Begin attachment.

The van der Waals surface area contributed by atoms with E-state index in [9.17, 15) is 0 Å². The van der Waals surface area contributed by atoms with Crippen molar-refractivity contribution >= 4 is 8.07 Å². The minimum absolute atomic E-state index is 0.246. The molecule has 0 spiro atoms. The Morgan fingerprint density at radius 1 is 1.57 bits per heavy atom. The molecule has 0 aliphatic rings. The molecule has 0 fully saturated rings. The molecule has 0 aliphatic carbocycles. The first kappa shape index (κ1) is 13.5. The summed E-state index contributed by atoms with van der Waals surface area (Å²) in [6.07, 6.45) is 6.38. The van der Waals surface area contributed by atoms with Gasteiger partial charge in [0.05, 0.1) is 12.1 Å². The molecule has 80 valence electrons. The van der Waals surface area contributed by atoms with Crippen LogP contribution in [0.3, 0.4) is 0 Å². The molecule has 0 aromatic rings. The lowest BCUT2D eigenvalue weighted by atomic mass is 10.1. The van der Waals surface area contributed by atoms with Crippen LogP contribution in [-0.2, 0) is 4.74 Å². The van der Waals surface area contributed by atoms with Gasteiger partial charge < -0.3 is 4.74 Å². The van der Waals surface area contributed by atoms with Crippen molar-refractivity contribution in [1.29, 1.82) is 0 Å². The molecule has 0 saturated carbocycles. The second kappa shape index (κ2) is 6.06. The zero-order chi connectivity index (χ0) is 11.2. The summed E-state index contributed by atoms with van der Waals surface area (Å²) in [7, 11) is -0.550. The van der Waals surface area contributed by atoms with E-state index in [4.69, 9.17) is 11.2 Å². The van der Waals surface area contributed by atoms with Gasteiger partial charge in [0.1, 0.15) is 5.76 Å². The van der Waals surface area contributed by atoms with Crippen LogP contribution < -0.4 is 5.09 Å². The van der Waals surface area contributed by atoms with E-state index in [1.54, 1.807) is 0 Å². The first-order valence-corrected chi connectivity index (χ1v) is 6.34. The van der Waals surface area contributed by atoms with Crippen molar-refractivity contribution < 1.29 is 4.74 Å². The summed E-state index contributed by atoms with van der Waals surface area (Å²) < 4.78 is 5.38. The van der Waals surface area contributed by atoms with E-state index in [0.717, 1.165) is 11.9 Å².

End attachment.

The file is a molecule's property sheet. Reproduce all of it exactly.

The van der Waals surface area contributed by atoms with E-state index in [9.17, 15) is 0 Å². The van der Waals surface area contributed by atoms with Crippen molar-refractivity contribution >= 4 is 8.07 Å². The minimum absolute atomic E-state index is 0.246. The molecule has 0 spiro atoms. The Morgan fingerprint density at radius 1 is 1.57 bits per heavy atom. The molecule has 0 aliphatic rings. The molecule has 0 fully saturated rings. The molecule has 0 aliphatic carbocycles. The first kappa shape index (κ1) is 13.5. The summed E-state index contributed by atoms with van der Waals surface area (Å²) in [6.07, 6.45) is 6.38. The van der Waals surface area contributed by atoms with Gasteiger partial charge in [0.05, 0.1) is 12.1 Å². The molecule has 80 valence electrons. The van der Waals surface area contributed by atoms with Crippen LogP contribution in [0.3, 0.4) is 0 Å². The molecule has 0 aromatic rings. The lowest BCUT2D eigenvalue weighted by atomic mass is 10.1. The van der Waals surface area contributed by atoms with Crippen LogP contribution in [-0.2, 0) is 4.74 Å². The van der Waals surface area contributed by atoms with Gasteiger partial charge < -0.3 is 4.74 Å². The van der Waals surface area contributed by atoms with Crippen molar-refractivity contribution in [1.29, 1.82) is 0 Å². The molecule has 0 saturated carbocycles. The second kappa shape index (κ2) is 6.06. The zero-order chi connectivity index (χ0) is 11.2. The summed E-state index contributed by atoms with van der Waals surface area (Å²) in [7, 11) is -0.550. The van der Waals surface area contributed by atoms with E-state index in [4.69, 9.17) is 11.2 Å². The van der Waals surface area contributed by atoms with Gasteiger partial charge in [0.1, 0.15) is 5.76 Å². The van der Waals surface area contributed by atoms with Crippen LogP contribution < -0.4 is 5.09 Å². The van der Waals surface area contributed by atoms with E-state index in [1.54, 1.807) is 0 Å². The first-order valence-corrected chi connectivity index (χ1v) is 6.34. The van der Waals surface area contributed by atoms with Crippen molar-refractivity contribution < 1.29 is 4.74 Å². The summed E-state index contributed by atoms with van der Waals surface area (Å²) < 4.78 is 5.38. The van der Waals surface area contributed by atoms with E-state index in [0.717, 1.165) is 11.9 Å².